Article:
# Q & A: visual ripples from melting ice in soda

Q:
My wife had a clear soda (around here we call soda "pop") with ice cubes this afternoon, and it appeared that the ice cubes inside were emitting waves, much like when you see heat waves come off a car. But in the liquid. We were unsure what this process was exactly. There are a number of differing factors, but we didn't know what was most relevant. Do the waves (distortion of light) come from a) The cold water (ice) melting into the warmer water, thereby giving differing density levels b) The cold water (ice) melting into the warmer carbonated water, thereby ... I don't know c) The cold water (ice) melting into a sugar/water solution, thereby introducing a dilution and (thus) differing densities? Or is it something else? To reproduce (and eliminate other variables) we could do the following: a) Ice in water b) Ice in seltzer c) Ice in sugar-water or corn syrup-water In any case, we didn't know what process was actually involved such that light would bend variably (in waves, swirling, falling) as the ice melted.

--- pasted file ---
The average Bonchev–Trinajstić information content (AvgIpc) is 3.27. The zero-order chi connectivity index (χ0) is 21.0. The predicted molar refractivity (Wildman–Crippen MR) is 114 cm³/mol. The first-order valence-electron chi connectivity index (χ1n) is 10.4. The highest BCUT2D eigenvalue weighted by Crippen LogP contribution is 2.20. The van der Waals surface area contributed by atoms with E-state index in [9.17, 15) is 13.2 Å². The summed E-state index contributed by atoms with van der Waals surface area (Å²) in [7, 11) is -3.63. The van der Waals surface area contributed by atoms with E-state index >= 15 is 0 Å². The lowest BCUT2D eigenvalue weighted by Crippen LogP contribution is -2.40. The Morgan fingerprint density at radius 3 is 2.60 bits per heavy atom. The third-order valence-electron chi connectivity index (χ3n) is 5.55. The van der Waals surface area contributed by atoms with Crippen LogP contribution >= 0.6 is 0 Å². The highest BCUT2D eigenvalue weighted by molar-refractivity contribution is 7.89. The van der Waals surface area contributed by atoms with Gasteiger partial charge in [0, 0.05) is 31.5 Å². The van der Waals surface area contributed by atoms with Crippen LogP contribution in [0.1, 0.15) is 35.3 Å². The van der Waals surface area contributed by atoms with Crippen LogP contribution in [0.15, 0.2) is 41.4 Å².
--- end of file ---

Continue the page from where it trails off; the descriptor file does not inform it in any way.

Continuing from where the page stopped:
- Jonathan (age 29)
Kalamazoo, MI, USA
A:

Your proposed ideas and experiments sound great.

Yes, you're seeing ripples of different density, and thus different index of refraction for light. My guess is that the temperature differences aren't responsible for most of what you see, because the density of water is only weakly sensitive to temperature in this range. Sugar water, however, has substantially different density and index of refraction, so what you're seeing are swirls of more and less sugary water before they fully mix. I predict that you won't notice much in pure water.

The light itself isn't really doing anything complicated. It just bends a little a it goes from one refractive index region to another, just like it bends when it goes from air to water or water to glass. The ripples you see come are patterns in the liquid itself, not all that different from the swirls you see as smoke rises from a candle.

Mike W.

(published on 11/23/2015)